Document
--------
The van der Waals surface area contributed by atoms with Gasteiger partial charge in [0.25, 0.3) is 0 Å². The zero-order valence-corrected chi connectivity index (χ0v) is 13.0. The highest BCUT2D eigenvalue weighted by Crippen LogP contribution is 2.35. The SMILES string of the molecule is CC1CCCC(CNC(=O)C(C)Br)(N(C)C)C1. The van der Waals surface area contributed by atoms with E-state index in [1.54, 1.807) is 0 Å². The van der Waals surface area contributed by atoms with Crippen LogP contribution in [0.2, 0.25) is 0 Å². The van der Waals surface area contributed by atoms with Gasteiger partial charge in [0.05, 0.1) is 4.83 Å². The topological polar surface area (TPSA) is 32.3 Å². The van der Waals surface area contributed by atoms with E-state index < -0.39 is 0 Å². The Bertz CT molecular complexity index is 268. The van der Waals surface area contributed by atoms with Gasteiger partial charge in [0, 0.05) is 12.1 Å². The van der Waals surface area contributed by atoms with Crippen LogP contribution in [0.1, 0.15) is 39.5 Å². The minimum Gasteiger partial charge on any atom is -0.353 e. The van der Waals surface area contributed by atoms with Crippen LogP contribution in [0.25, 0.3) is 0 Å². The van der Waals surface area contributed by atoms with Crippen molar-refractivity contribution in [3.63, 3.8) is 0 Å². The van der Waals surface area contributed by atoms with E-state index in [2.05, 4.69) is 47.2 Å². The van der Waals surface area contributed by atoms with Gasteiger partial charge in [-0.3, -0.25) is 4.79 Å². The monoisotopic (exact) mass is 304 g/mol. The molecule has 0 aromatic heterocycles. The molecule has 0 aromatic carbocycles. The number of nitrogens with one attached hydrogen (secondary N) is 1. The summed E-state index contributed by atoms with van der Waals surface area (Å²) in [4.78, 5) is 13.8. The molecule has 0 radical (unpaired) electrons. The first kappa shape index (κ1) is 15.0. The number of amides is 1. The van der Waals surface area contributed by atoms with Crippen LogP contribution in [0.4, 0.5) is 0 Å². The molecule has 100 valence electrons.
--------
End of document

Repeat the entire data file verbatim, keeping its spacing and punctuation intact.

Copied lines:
The van der Waals surface area contributed by atoms with Gasteiger partial charge in [0.25, 0.3) is 0 Å². The zero-order valence-corrected chi connectivity index (χ0v) is 13.0. The highest BCUT2D eigenvalue weighted by Crippen LogP contribution is 2.35. The SMILES string of the molecule is CC1CCCC(CNC(=O)C(C)Br)(N(C)C)C1. The van der Waals surface area contributed by atoms with E-state index in [1.54, 1.807) is 0 Å². The van der Waals surface area contributed by atoms with Crippen LogP contribution in [0.2, 0.25) is 0 Å². The van der Waals surface area contributed by atoms with Gasteiger partial charge in [0.05, 0.1) is 4.83 Å². The topological polar surface area (TPSA) is 32.3 Å². The van der Waals surface area contributed by atoms with E-state index < -0.39 is 0 Å². The Bertz CT molecular complexity index is 268. The van der Waals surface area contributed by atoms with Gasteiger partial charge in [0, 0.05) is 12.1 Å². The van der Waals surface area contributed by atoms with Crippen LogP contribution in [0.1, 0.15) is 39.5 Å². The minimum Gasteiger partial charge on any atom is -0.353 e. The van der Waals surface area contributed by atoms with Crippen LogP contribution in [0.25, 0.3) is 0 Å². The van der Waals surface area contributed by atoms with Crippen molar-refractivity contribution in [3.63, 3.8) is 0 Å². The van der Waals surface area contributed by atoms with E-state index in [2.05, 4.69) is 47.2 Å². The van der Waals surface area contributed by atoms with Gasteiger partial charge in [-0.3, -0.25) is 4.79 Å². The monoisotopic (exact) mass is 304 g/mol. The molecule has 0 aromatic heterocycles. The molecule has 0 aromatic carbocycles. The number of nitrogens with one attached hydrogen (secondary N) is 1. The summed E-state index contributed by atoms with van der Waals surface area (Å²) in [4.78, 5) is 13.8. The molecule has 0 radical (unpaired) electrons. The first kappa shape index (κ1) is 15.0. The number of amides is 1. The van der Waals surface area contributed by atoms with Crippen LogP contribution in [0.4, 0.5) is 0 Å². The molecule has 100 valence electrons.